In the Summer of 2021 as COVID-19 peaked, guard members stepped up to fill staffing shortages at hospitals around the state. When OSH requested support, 32 guard members provided it, including Zenas Sigrah.
“I was nervous about working here,” said Sigrah. “I remember as a kid the bars on the windows. It's a mental hospital. But then after working here with some of the patients — they're just regular people like us who do need help.”
On his mission, Sigrah was assigned to work in food services. But as the months passed, he saw other opportunities at the hospital outside his service with the guard.
“I was like oh, I can do this. I could work here,” he said.
This past June, 10 guard members including Sigrah, applied to work for the state hospital after their mission ended. Sigrah is now a mental health therapy technician. His days include escorting patients to their meals, therapy sessions or just passing a little time with them.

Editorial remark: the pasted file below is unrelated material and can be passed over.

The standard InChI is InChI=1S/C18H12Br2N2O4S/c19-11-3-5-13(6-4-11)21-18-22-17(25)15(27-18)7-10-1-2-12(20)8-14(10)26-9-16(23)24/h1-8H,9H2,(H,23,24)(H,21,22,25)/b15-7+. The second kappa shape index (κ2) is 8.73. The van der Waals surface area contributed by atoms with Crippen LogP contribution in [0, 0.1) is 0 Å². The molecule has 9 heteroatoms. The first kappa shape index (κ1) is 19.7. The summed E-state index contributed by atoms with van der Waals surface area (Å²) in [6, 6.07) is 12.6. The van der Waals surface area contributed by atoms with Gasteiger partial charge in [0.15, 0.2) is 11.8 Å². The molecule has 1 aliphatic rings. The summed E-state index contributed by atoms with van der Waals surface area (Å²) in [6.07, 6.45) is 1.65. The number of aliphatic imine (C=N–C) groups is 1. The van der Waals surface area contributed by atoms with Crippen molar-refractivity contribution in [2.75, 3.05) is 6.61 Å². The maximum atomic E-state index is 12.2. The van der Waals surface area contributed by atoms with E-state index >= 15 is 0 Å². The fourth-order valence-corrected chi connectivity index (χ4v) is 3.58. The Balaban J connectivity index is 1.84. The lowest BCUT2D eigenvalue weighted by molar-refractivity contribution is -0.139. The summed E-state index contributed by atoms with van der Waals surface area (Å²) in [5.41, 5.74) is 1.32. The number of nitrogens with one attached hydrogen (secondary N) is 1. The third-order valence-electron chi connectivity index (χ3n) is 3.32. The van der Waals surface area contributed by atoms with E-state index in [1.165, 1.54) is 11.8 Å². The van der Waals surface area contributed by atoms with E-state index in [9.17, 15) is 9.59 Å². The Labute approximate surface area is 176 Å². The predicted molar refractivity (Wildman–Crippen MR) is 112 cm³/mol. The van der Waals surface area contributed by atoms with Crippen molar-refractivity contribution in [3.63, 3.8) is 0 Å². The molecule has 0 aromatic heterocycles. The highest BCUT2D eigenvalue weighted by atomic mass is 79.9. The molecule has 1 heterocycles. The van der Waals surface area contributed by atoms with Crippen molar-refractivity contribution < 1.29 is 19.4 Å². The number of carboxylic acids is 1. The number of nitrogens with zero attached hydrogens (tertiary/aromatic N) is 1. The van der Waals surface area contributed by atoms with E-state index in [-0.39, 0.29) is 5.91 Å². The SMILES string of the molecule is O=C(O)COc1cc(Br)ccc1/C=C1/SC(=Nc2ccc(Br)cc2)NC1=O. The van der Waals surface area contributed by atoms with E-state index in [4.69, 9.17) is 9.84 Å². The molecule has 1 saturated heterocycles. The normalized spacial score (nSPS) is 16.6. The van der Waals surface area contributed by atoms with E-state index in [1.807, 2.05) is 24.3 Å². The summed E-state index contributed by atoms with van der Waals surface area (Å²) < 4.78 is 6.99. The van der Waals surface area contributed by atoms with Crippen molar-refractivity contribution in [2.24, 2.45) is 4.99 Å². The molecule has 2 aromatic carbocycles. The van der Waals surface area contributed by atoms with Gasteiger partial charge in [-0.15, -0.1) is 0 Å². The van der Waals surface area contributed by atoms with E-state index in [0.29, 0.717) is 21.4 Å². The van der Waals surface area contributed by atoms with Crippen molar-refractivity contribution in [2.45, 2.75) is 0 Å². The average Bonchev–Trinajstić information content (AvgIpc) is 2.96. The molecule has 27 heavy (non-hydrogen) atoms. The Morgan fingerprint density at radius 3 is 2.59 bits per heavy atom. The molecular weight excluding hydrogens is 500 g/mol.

“We'll play cards, dice is usually the number one thing that they like to play up there,” said Sigrah.
Hospital officials tell KGW they currently have more than 200 job openings ranging from medical to clerical positions; but they said just getting people to apply can be challenging.
“I think being injured is probably one of the main concerns people would have,” said Angie Johnson the director of nursing at OSH. “And while that does happen, it doesn't happen all the time.”
Johnson noted not every job poses that type of risk and that training is a big part of prevention. She called the need to staff-up, critical.
“That's the goal here, to provide the best patient care we can,” said Johnson. “If we're fully staffed, that relieves stress from the job.”
The windfall of guard member applicants was unexpected and the product of a chance to test the waters. Johnson hopes others will take their own chance at finding a rewarding fit within the hospital.
“I think being able to help people when they're in crisis is one of the main things,” said Johnson. “People come here when they're at their worst and we're able to help them get through that and get to a space where they can lead a fulfilling life in the community.”